A 10-mile stretch of the 405 Freeway is scheduled for full closure Sept. 29-30 while construction crews work to demolish a portion of the Mulholland Bridge, Metropolitan Transportation Authority officials announced on Thursday.
Dubbed "Carmageddon II," the work is the second phase of demolition and reconstruction of the bridge. The northern portion of the bridge will be demolished to facilitate the widening of the freeway as part of the $1 billion Sepulveda Pass Improvements Project, according to Metro.
Though the last summer, a larger workload this year makes the early finish less likely.
"We were able to demolish one set of bridge columns during the last 405 closure," said Dave Sotero, Metro spokesperson. "This time we have two sets of bridge columns to demolish in the same time period, so we're going to be very busy and unlikely to end early."
The 405 is the busiest and most congested freeway in the nation, said Sotero, and it's located between two other of the nation's busiest freeways — the 10 and the 101.
"These are the triple threat[s] of freeway congestion at this particular location," said Sotero. "The Sepulveda Pass is obviously a canyon and so it's very difficult to maneuver outside of the canyon with any effective alternate routes because the alternate routes are local roads over the canyon passes and they're not adequate to accomodate diverted 405 traffic. And there is besides the 405."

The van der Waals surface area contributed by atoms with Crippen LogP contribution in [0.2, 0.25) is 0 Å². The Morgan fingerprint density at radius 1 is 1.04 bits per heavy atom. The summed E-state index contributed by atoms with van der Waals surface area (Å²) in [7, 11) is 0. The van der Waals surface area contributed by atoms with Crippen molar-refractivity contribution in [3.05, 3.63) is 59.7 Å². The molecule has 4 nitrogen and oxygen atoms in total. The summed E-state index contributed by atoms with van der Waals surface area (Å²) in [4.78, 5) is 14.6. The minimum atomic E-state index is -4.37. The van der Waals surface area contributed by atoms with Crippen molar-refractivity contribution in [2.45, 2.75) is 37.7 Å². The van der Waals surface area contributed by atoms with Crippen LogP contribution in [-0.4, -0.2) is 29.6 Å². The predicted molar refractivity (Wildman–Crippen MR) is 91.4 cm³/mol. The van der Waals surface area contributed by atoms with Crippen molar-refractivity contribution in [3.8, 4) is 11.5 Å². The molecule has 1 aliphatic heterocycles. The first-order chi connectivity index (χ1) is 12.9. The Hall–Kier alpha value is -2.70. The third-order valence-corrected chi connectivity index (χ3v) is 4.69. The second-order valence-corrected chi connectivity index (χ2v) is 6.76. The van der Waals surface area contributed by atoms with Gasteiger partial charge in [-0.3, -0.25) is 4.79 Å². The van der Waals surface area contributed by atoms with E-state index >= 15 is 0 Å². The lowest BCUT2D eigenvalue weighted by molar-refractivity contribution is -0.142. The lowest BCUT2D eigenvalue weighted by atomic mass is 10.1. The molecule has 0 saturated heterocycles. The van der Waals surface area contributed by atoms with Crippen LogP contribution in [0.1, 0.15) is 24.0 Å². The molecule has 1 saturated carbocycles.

Sepulveda Boulevard will be open for local access only and won't be recommended for diverted 405 traffic, according to Metro.
Last summer, during the first Carmageddon, streets remained clear through the weekend without any major incidents. Eyes were on Los Angeles, anticipating the opposite of what actually happened.
"During Carmageddon I, drivers proved the skeptics wrong,'' said County Supervisor Zev Yaroslavsky, also a member of the Metro board. "They heard our warnings and stayed off the roads, creating a traffic breather not seen since the free-flowing freeways of the 1984 Olympics. I have every confidence they'll rise to the occasion again."
Metro officials are concerned Angelenos will be more bold this year, expecting to cruise vacant streets all weekend.
"The big thing here is the public may become complacent because it was such a cakewalk last year that they may be tempted to get on the roads and continue on their regular driving patterns for that weekend," Sotero said. "That's really going to create the potential for creating the congestion we're hoping to avoid."
Despite the appeal of completely clear streets in the greater Los Angeles area, Metro is again asking motorists to avoid the area, said Sotero. Los Angeles Mayor Antonio Villaraigosa, also chair of the Metro Board of Directors, is encouraging residents to enjoy a local weekend.
"Rather, let's join together to enjoy another car-light or car-free weekend with family and friends," Villaraigosa told City News Service. "Let's all help get this critical job done safely and without incident.''
"Let's make this another Carmageddon-Schmarmageddon experience for us all," Yaroslavsky said.
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This report was compiled with information from City News Service.